Though studies have shown that there are genetic factors contributing to BPD, much of the Borderline pathology traces back to negative environmental factors in early childhood. It is exceedingly common for those with BPD to report that they were raised in emotionally invalidating, neglectful, or abusive households. With poor initial blueprints for learning about human behavior and how to establish healthy expectations of others, as adults, individuals suffering from this illness find it difficult to form stable mental images of the people they care about. As a result, their perception of you as a loving, trustworthy, and reliable person will often precipitously degrade when you are no longer in their presence. You may find yourself fighting an uphill battle to constantly reaffirm your character to them. Unfortunately, this can be exhausting for even the most patient of people and, inevitably, the need to create separation and practice self-care will arise. This is usually perceived by the person with BPD as confirmation of misplaced trust and even emotional abandonment. Black and white thinking follows and whether they verbalize it or not, they may quickly regard you as tantamount to their first caretakers or abusers. What often follows is an emotional reaction that puts you in a position of having to either maintain personal boundaries to take care of yourself or neglect your own needs to attend to theirs for the sake of quelling their outburst.
One of the common behavioral patterns seen in Borderline Personality Disorder is the inability to regulate emotion. This, combined with the fact that those with the disorder are extremely sensitive, makes reasoning with them during emotionally charged events fairly difficult. To those of you trying to love and support someone with this disorder, it may often seem like you just “can’t win” regardless of what you do or say. Though you may have been previously unaware of the psychological origins of this aspect of BPD, simply understanding something doesn’t necessarily correlate with improved outcomes. The fact is that if you wish you continue your relationship with your loved one and remain supportive of their struggle with illness, you will be unable to do so if you unknowingly enable their maladaptive behavior and fail to take care of yourself. As someone who has recovered from BPD and has had relationships with other high conflict people, I’d like to leave you with some guidelines to help you navigate the situation the next time you need to do something for yourself but your loved one with BPD doubts your affection and commitment.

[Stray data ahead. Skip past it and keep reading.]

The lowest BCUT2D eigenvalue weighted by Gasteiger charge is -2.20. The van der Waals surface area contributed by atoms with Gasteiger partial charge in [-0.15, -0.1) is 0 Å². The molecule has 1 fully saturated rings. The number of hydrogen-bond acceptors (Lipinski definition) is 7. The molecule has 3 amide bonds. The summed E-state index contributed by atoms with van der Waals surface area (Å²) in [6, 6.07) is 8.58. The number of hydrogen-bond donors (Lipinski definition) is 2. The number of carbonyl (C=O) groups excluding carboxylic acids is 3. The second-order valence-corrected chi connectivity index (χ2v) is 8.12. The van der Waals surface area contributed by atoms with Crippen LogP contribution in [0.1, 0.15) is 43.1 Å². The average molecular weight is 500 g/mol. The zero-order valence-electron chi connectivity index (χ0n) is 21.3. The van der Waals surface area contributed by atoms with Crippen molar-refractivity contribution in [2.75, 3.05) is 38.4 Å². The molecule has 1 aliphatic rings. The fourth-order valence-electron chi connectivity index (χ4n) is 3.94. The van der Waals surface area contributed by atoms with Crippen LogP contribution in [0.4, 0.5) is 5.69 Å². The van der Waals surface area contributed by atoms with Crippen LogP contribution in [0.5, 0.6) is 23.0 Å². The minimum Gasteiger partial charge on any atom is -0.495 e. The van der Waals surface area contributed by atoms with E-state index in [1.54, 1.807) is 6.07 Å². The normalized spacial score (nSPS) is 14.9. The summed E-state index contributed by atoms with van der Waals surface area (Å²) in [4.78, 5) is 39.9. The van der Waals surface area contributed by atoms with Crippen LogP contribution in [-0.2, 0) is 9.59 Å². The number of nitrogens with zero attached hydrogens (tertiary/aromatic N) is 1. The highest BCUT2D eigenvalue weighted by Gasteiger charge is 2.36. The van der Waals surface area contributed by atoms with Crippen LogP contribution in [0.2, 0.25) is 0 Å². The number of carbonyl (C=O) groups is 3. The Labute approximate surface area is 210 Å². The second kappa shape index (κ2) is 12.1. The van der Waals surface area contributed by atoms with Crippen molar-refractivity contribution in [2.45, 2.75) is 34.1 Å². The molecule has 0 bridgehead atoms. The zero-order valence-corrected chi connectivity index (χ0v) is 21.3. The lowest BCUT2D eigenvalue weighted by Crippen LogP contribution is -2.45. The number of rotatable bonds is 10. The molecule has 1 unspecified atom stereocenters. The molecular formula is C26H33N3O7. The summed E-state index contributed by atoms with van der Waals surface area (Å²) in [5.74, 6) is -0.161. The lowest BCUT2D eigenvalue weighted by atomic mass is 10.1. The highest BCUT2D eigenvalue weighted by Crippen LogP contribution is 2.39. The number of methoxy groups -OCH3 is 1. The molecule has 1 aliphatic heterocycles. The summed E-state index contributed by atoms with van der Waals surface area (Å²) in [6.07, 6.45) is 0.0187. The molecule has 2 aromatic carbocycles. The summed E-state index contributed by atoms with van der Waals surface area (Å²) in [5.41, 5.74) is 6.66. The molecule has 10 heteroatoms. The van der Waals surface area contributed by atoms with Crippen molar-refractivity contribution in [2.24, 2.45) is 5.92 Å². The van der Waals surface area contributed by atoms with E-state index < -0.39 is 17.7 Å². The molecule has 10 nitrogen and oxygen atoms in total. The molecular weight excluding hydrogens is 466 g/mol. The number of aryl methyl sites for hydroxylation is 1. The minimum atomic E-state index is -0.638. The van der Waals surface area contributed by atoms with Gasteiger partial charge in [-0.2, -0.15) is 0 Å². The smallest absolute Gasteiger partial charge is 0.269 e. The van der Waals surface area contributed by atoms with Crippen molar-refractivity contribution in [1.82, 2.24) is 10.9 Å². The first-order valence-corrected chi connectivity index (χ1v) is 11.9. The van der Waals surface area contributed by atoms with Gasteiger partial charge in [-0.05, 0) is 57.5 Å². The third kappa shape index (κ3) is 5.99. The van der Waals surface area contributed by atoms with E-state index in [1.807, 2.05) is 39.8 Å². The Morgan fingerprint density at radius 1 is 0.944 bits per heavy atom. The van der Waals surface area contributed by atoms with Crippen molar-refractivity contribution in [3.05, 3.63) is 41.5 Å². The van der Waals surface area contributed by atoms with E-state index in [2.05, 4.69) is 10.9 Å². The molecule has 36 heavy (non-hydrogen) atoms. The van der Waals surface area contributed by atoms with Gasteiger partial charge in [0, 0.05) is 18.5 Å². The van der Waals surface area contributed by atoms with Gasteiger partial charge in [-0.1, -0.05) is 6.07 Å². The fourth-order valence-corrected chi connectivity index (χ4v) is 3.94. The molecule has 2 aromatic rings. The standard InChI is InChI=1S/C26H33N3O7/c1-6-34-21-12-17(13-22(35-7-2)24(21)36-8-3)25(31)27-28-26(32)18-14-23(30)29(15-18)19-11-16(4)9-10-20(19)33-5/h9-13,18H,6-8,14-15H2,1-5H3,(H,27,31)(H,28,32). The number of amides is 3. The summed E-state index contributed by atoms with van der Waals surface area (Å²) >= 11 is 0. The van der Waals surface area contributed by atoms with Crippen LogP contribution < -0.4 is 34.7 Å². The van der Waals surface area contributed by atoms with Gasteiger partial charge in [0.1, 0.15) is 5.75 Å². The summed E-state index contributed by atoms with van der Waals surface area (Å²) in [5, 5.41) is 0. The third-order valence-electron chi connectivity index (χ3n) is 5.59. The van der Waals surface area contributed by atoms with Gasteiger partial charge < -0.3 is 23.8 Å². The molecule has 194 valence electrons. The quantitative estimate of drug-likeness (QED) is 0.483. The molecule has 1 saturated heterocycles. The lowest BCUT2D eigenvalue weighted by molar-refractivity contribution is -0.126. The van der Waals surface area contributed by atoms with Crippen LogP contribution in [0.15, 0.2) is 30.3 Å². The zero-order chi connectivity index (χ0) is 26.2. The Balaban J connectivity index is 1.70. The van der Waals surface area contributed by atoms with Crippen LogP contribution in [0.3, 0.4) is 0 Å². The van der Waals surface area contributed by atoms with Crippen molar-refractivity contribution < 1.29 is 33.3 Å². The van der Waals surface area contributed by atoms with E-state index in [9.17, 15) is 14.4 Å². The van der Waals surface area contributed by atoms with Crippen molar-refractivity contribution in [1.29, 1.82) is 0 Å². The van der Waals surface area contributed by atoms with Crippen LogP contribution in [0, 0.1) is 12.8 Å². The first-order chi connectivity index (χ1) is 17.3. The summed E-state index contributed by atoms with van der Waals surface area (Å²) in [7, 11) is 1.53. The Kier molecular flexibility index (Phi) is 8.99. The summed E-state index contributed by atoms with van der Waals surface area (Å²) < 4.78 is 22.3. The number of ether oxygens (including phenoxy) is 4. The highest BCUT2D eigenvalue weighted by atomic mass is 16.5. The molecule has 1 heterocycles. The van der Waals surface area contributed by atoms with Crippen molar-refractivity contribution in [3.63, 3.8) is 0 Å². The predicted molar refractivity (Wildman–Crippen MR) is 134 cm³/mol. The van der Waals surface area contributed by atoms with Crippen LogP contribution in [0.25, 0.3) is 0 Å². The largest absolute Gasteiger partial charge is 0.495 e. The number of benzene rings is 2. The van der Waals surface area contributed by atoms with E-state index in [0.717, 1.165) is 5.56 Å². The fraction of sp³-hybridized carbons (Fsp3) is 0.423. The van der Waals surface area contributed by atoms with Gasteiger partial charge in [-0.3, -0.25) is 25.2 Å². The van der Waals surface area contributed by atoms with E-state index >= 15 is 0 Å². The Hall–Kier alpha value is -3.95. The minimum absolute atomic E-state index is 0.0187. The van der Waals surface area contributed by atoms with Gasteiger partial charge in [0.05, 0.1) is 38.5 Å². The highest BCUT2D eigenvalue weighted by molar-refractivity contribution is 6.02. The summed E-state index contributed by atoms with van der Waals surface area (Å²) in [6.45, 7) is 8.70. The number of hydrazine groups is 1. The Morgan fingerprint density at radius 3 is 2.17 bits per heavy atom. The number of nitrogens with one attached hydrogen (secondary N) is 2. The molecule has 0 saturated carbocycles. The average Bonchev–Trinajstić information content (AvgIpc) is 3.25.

- Understand that no matter what you do or say, you cannot control nor are you responsible for their reactions.
This concept is incredibly important because it is likely that you have already tried everything that you could think of to cope with their chronic need for validation and reassurance. Always remain kind and calm but beyond that, detaching from their emotional reactions is key to continuing to support them on their road to healing. It is also crucial to taking care of yourself. BPD is characterized by an inability to effectively regulate emotion so, no matter how lightly you tread, you may still say or do something that will be perceived negatively and you need to be ok with that. You know what your intentions are even if they fail to see or understand them.